Thursday, October 8, 2009

Carrot Varieties

Below is a summary from my cousin with photos and descriptions of his experience growing various carrot varieties this year in the Pigeon Lake area in Alberta. Some options to ponder before selecting seeds for next spring! I have added some additional random information about each variety to learn more about them, shown in italics. This info was pulled from various sources on the web, some referenced. If any errors, please let me know.

Sweetness (hybrid)

Even though it is a hybrid (and not an heirloom), it is probably the best all-around carrot for taste and sweetness (hence the name). What people expect a carrot to look like.

NANTES type carrot.

Napoli (hybrid)

'Nantes' variety of carrot, can be identified by it's shape. Good all-around taste and sweetness.

This F1 Hybrid "sugar carrot" a favourite grown by author Eliot Coleman for the upscale country stores around his home in Harborside, Maine. Fantastic as an early bunching carrot due to its sizing up at least a week earlier than other varieties. [>]

Yellowstone (hybrid)

Heritage style variety with crisp carrot taste, not too sweet. Can taste a bit bitter when stored for a while - best eaten in the fall.

The first yellow, F1 Hybrid Carrot.

Royal Chantenay (open-pollinated)

Wide, tapered carrots, but without the woody core you'd expect in a carrot of this nature. Very crisp, good keeper.

DANVERS type carrot. Good for freezing and canning. Popular for juicing due to its darker colour and shape. Well suited for bunching* and winter storage. Royal Chantenay is one of the best for storing in a cellar or at cool temperatures. [>] Excellent for heavy, clay dominated, shallow soils.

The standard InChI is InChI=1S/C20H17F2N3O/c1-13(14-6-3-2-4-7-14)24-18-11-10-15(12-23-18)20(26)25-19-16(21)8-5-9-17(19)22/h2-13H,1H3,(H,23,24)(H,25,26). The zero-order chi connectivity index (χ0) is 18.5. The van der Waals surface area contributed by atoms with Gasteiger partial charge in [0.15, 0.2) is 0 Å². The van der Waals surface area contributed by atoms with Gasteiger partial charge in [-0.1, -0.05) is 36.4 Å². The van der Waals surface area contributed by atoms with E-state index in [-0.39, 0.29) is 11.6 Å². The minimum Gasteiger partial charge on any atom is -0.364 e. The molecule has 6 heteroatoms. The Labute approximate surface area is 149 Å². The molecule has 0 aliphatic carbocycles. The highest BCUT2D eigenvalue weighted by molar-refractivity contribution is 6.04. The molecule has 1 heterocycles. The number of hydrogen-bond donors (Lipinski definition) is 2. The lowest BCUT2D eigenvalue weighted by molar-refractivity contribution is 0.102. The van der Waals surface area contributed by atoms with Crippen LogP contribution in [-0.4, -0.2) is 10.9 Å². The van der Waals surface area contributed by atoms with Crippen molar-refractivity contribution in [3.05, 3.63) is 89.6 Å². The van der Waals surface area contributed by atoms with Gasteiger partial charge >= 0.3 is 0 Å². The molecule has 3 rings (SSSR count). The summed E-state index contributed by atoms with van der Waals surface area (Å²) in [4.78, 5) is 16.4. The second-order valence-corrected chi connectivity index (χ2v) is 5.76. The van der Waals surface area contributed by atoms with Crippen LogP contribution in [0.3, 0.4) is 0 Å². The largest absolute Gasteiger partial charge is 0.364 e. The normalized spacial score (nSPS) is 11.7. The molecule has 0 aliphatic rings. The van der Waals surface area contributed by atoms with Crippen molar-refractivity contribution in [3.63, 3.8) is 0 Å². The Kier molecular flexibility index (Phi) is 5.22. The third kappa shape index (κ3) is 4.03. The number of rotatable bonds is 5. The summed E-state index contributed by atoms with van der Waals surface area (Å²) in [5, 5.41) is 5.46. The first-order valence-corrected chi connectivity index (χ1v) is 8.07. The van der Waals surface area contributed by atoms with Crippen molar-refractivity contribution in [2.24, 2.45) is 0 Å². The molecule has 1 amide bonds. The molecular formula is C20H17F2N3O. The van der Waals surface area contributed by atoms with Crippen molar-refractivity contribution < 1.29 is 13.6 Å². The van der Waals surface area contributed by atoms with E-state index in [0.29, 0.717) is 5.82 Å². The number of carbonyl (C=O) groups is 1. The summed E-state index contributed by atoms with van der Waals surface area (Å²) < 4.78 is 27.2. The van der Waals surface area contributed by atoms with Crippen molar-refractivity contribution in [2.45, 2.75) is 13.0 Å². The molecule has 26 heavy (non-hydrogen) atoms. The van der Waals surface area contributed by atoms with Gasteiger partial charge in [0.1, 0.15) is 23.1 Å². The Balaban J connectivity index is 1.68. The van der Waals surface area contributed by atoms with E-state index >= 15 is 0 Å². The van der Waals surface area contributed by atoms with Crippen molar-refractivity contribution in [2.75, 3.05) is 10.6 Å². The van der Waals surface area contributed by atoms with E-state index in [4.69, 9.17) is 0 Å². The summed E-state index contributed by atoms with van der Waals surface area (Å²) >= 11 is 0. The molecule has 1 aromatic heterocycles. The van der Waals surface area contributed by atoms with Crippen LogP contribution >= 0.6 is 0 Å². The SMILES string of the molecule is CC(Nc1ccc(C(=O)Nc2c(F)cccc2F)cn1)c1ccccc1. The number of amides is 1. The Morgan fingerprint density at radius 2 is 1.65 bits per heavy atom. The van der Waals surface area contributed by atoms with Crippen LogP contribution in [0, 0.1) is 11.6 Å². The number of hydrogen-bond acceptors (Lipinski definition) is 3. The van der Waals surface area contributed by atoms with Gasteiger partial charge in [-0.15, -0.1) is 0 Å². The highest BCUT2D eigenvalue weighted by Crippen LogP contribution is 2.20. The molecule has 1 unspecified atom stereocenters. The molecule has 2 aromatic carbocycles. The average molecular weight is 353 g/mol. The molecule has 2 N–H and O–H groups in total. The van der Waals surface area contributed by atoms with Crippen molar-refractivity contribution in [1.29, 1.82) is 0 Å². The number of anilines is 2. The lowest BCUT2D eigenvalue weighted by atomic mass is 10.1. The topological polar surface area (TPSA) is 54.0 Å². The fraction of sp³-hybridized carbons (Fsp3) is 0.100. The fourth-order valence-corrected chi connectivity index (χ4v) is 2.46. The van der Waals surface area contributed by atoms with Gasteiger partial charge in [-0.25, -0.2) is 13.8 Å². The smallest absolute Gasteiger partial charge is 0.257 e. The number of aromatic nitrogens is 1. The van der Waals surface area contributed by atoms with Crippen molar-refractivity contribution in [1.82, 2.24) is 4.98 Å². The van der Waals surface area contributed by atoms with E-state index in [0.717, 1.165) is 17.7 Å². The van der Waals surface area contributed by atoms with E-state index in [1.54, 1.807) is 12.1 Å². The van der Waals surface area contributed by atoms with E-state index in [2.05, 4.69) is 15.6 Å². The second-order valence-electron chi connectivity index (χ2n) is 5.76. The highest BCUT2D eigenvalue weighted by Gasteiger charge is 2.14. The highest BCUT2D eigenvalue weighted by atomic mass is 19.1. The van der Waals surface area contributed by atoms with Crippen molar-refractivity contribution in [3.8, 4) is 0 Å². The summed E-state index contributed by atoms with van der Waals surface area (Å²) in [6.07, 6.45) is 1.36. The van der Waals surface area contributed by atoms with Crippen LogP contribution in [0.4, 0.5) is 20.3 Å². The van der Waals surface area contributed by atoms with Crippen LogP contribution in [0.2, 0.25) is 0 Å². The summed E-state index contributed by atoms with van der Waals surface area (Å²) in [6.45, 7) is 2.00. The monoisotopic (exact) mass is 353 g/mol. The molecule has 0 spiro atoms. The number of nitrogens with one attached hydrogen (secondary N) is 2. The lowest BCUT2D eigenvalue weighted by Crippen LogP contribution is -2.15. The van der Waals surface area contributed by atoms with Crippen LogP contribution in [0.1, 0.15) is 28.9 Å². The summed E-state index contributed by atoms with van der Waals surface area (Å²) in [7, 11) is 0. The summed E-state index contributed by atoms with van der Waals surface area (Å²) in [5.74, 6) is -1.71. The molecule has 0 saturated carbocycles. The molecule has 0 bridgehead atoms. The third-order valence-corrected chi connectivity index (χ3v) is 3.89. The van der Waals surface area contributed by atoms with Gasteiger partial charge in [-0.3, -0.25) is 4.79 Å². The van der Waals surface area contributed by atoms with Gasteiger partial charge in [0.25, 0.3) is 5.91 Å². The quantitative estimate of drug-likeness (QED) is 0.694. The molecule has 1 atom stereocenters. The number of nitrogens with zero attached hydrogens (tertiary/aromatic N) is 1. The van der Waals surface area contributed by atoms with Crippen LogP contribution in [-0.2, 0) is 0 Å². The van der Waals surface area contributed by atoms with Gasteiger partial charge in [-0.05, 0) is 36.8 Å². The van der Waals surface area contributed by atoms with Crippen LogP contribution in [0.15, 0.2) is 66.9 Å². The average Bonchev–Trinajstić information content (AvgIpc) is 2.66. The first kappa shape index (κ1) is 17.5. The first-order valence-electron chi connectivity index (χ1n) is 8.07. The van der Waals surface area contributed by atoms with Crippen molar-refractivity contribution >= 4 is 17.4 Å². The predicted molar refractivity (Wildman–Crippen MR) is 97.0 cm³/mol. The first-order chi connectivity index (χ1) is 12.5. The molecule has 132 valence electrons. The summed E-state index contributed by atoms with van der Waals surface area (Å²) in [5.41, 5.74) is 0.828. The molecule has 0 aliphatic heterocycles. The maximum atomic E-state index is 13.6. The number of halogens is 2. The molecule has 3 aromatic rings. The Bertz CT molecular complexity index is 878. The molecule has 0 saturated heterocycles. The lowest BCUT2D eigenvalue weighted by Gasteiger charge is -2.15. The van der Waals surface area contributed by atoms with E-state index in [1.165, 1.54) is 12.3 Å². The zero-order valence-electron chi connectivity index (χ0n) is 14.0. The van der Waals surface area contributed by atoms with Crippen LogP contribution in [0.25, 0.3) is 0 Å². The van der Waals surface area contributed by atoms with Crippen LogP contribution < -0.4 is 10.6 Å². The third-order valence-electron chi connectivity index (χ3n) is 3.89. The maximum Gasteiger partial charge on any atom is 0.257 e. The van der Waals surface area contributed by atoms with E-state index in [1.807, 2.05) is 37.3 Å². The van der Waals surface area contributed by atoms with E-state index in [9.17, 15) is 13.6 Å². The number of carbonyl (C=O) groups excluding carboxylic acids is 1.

*"...a bunching carrot is a carrot that can be sown early, not thinned, can be picked in a bunch, matures quickly and is best suited to eating raw, unpeeled in salads etc Sow little and often for a succession!" [>]

Nevada (hybrid)

Nice dark-orange carrot with intense carrot flavour and minimal cores (even texture).

Tops are well attached and Alternaria tolerant. [>] Alternaria is one of many potential carrot diseases.


Touchon (open-pollinated heirloom)

Another Nantes-type carrot with even cylindrical shape. Good keeper, especially for sweetness (as with most Nantes varieties). Easy to pull!

Rare old French NANTES type with roots growing 15-17 cm long deep orange colour and little core. Very sweet and juicy. Good for bunching and winter storage.

Rainbow (hybrid)

 
Heirloom carrots ranging from white to orange. Thin and long, similar taste and texture to Yellowstone.

A single hybrid, not a mixture of varieties, therefore the carrots are uniform in size and appearance. [>]

White Satin (hybrid)

Heritage-style carrot roots, all white...what the original carrot looked like.

DANVERS type carrot. Good sweetness. F1 hybrid.

Purple Haze (hybrid)